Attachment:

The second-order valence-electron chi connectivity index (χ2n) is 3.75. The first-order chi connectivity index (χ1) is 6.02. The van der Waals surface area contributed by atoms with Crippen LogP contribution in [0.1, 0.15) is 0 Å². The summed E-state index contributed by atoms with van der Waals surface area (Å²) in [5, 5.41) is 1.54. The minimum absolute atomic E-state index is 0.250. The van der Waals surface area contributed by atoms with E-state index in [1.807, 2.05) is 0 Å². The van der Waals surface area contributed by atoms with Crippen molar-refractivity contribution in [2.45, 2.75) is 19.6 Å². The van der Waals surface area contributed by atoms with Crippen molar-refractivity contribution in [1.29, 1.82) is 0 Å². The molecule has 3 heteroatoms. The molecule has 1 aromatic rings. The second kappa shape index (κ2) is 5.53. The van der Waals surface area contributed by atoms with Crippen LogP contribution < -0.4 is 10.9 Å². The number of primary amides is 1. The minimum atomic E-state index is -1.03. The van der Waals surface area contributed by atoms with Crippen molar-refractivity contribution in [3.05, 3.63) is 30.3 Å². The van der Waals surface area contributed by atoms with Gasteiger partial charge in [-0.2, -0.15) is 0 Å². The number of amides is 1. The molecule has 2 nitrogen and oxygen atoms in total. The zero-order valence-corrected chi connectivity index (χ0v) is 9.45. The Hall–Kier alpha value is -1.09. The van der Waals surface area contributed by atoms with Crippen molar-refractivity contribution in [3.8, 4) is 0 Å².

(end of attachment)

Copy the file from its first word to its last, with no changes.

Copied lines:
The second-order valence-electron chi connectivity index (χ2n) is 3.75. The first-order chi connectivity index (χ1) is 6.02. The van der Waals surface area contributed by atoms with Crippen LogP contribution in [0.1, 0.15) is 0 Å². The summed E-state index contributed by atoms with van der Waals surface area (Å²) in [5, 5.41) is 1.54. The minimum absolute atomic E-state index is 0.250. The van der Waals surface area contributed by atoms with E-state index in [1.807, 2.05) is 0 Å². The van der Waals surface area contributed by atoms with Crippen molar-refractivity contribution in [2.45, 2.75) is 19.6 Å². The van der Waals surface area contributed by atoms with Crippen molar-refractivity contribution in [1.29, 1.82) is 0 Å². The molecule has 3 heteroatoms. The molecule has 1 aromatic rings. The second kappa shape index (κ2) is 5.53. The van der Waals surface area contributed by atoms with Crippen LogP contribution < -0.4 is 10.9 Å². The number of primary amides is 1. The minimum atomic E-state index is -1.03. The van der Waals surface area contributed by atoms with Crippen molar-refractivity contribution in [3.05, 3.63) is 30.3 Å². The van der Waals surface area contributed by atoms with Gasteiger partial charge in [-0.2, -0.15) is 0 Å². The number of amides is 1. The molecule has 2 nitrogen and oxygen atoms in total. The zero-order valence-corrected chi connectivity index (χ0v) is 9.45. The Hall–Kier alpha value is -1.09. The van der Waals surface area contributed by atoms with Crippen molar-refractivity contribution in [3.8, 4) is 0 Å².